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Frantz Fanon

Frantz Fanon is perhaps the preeminent thinker of the 20th century on the issue of decolonisation and the psychopathology of colonization. His works have inspired anti-colonial liberation movements throughout the world for the past forty two years.

Fanon was born in 1925 on the Caribbean island of Martinique, then a French colony and now a French département. He was born into a middle class black family and received a typical assimilationist education. At the age of 18, Fanon enlisted in the French army and saw active duty in France. In 1944 he was wounded in battle and received the Croix de Guerre medal.

In 1945, after recovering from his wounds Fanon returned home to Martinique, a decorated war veteran. Already disillusioned with colonialism and the black man's place in it, Fanon stayed long enough to complete his baccalaureate and then returned to France where he took up the study of medicine. In 1953 he obtained his qualification as a psychiatrist and travelled to Algeria, then a French colony, to take up a position at the Blida-Joinville hospital.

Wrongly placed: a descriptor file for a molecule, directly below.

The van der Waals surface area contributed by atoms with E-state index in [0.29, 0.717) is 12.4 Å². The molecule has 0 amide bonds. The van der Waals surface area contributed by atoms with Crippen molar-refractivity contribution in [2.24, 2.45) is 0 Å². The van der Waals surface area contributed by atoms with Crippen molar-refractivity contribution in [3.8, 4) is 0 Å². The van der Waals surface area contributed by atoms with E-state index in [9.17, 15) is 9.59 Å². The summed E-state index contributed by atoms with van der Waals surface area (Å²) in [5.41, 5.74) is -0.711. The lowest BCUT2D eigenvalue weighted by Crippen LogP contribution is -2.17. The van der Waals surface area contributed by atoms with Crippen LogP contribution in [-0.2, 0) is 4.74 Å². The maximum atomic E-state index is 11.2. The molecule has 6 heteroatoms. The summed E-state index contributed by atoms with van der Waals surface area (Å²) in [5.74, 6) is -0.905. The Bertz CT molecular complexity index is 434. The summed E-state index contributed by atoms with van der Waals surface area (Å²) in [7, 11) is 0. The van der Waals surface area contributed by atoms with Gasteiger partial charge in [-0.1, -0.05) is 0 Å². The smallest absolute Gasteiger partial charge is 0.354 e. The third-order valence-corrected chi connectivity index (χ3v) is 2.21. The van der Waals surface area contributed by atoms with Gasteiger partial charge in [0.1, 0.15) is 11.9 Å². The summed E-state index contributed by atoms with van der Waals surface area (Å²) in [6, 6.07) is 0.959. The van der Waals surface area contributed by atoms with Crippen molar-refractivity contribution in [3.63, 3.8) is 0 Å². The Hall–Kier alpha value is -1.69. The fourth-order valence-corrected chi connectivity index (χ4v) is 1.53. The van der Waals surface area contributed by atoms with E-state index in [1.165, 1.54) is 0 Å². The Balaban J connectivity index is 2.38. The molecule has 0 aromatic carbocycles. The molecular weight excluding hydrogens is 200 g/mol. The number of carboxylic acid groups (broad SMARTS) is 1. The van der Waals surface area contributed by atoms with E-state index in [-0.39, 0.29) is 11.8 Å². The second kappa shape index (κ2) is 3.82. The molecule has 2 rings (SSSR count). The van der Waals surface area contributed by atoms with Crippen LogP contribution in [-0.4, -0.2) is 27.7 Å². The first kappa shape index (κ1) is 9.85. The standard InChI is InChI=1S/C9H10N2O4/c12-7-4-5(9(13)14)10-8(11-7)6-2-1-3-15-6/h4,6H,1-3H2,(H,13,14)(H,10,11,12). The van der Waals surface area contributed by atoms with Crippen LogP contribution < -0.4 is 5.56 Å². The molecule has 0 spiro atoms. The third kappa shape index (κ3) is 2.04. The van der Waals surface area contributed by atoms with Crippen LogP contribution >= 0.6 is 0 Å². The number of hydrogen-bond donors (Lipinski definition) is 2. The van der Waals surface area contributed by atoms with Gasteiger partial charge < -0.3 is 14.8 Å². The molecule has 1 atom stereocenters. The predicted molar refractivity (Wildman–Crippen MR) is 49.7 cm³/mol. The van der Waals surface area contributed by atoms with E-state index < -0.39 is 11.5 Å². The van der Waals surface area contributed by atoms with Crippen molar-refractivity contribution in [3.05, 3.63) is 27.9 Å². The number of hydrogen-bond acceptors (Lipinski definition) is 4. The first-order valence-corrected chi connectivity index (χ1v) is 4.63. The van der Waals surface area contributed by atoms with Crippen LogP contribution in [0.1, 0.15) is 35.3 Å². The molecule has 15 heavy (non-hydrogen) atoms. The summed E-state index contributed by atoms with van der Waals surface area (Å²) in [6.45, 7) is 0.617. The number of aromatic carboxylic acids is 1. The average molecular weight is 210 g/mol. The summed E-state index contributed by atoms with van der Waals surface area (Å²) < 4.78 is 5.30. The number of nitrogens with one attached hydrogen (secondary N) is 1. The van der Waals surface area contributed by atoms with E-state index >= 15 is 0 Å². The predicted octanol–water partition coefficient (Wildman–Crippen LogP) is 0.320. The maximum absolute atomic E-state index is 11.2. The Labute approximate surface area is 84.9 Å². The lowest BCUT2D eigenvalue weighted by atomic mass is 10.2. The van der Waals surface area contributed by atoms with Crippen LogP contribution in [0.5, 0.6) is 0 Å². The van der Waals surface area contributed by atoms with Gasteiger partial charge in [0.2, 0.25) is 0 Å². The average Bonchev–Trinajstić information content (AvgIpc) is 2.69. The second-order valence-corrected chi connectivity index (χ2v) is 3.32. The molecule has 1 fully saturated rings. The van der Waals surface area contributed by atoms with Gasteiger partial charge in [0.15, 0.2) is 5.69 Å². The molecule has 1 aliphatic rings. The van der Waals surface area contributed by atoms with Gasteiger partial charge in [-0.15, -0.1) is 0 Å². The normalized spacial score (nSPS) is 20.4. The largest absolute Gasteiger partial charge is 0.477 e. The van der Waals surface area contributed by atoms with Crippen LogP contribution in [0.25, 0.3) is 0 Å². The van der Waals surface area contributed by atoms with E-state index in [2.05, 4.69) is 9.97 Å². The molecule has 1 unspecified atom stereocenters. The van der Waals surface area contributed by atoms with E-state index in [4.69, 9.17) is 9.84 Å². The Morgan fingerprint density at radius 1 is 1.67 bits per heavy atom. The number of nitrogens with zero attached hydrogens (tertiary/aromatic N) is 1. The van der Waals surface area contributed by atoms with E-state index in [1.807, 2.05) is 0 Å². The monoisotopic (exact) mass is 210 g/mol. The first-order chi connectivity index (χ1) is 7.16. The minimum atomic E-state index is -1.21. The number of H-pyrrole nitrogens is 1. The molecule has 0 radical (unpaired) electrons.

The previous year, Fanon had published one of his seminal works Black skin, White Masks an analysis of the impact of colonial subjugation on the black psyche. By now Fanon had made a clean break with his French assimilationist upbringing and education. Once in Algeria, Fanon threw in his lot with the FLN rebels, who were fighting to liberate Algeria from French colonial rule. It was during this time that Fanon produced his greatest works, A Dying Colonialism and perhaps the most important work on decolonization yet written, The Wretched of the Earth. In The Wretched of the Earth Fanon lucidly analyses the role of class, race, national culture and violence in the struggle for national liberation. In this seminal work Fanon expounded his views on the liberating role of violence for the colonised; as well as the general necessity of violence in the anti-colonial struggle. Both books firmly established Fanon in the eyes of much of the Third World as the leading anti-colonial thinker of the 20th century.

In 1961, at the age of thirty-six, Fanon was diagnosed with leukemia and he died in December of that year, while undergoing treatment in Washington, D.C, in the United States.

Fanon has been both criticized and lionized for what is perceived as his use and defense of revolutionary violence, his absolute scorn for nonviolent activism. Despite these somewhat inaccurate interpretations of his works, Fanon has had an enduring and inspiring impact on anti-colonial and liberation movements throughout the world.

Major works:

See also Amilcar Cabral, Race Theory